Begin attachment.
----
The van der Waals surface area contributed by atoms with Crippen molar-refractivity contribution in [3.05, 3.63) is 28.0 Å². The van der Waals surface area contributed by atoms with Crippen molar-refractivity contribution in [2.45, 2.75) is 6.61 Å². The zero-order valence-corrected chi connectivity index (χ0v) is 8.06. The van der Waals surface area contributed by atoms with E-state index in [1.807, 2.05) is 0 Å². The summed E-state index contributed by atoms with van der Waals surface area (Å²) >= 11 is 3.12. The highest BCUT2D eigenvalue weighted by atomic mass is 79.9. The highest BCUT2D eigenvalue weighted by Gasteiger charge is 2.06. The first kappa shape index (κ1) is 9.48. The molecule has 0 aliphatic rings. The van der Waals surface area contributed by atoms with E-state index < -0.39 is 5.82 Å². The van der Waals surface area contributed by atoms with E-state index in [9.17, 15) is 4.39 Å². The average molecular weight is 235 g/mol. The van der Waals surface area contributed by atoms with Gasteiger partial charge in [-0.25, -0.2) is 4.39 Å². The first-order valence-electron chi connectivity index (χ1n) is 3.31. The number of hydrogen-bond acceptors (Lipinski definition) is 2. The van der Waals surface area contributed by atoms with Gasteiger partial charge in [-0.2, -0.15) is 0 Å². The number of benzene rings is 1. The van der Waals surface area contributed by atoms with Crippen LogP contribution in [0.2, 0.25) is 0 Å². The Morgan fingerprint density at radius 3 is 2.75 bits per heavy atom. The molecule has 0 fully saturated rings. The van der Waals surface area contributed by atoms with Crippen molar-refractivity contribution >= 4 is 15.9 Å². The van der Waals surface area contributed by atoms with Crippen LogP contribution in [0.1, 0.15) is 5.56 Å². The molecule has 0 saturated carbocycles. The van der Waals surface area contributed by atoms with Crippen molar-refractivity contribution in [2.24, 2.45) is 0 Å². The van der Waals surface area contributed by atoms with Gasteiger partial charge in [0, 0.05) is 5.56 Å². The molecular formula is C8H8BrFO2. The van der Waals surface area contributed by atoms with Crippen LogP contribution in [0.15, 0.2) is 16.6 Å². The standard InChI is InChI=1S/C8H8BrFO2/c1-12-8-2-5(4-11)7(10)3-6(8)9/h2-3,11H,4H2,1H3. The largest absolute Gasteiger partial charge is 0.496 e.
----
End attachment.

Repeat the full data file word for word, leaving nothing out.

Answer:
The van der Waals surface area contributed by atoms with Crippen molar-refractivity contribution in [3.05, 3.63) is 28.0 Å². The van der Waals surface area contributed by atoms with Crippen molar-refractivity contribution in [2.45, 2.75) is 6.61 Å². The zero-order valence-corrected chi connectivity index (χ0v) is 8.06. The van der Waals surface area contributed by atoms with E-state index in [1.807, 2.05) is 0 Å². The summed E-state index contributed by atoms with van der Waals surface area (Å²) >= 11 is 3.12. The highest BCUT2D eigenvalue weighted by atomic mass is 79.9. The highest BCUT2D eigenvalue weighted by Gasteiger charge is 2.06. The first kappa shape index (κ1) is 9.48. The molecule has 0 aliphatic rings. The van der Waals surface area contributed by atoms with E-state index < -0.39 is 5.82 Å². The van der Waals surface area contributed by atoms with E-state index in [9.17, 15) is 4.39 Å². The average molecular weight is 235 g/mol. The van der Waals surface area contributed by atoms with Gasteiger partial charge in [-0.25, -0.2) is 4.39 Å². The first-order valence-electron chi connectivity index (χ1n) is 3.31. The number of hydrogen-bond acceptors (Lipinski definition) is 2. The van der Waals surface area contributed by atoms with Gasteiger partial charge in [-0.2, -0.15) is 0 Å². The number of benzene rings is 1. The van der Waals surface area contributed by atoms with Crippen LogP contribution in [0.2, 0.25) is 0 Å². The Morgan fingerprint density at radius 3 is 2.75 bits per heavy atom. The molecule has 0 fully saturated rings. The van der Waals surface area contributed by atoms with Crippen molar-refractivity contribution >= 4 is 15.9 Å². The van der Waals surface area contributed by atoms with Crippen LogP contribution in [0.1, 0.15) is 5.56 Å². The molecule has 0 saturated carbocycles. The van der Waals surface area contributed by atoms with Crippen molar-refractivity contribution in [2.24, 2.45) is 0 Å². The van der Waals surface area contributed by atoms with Gasteiger partial charge in [0, 0.05) is 5.56 Å². The molecular formula is C8H8BrFO2. The van der Waals surface area contributed by atoms with Crippen LogP contribution in [0.15, 0.2) is 16.6 Å². The standard InChI is InChI=1S/C8H8BrFO2/c1-12-8-2-5(4-11)7(10)3-6(8)9/h2-3,11H,4H2,1H3. The largest absolute Gasteiger partial charge is 0.496 e.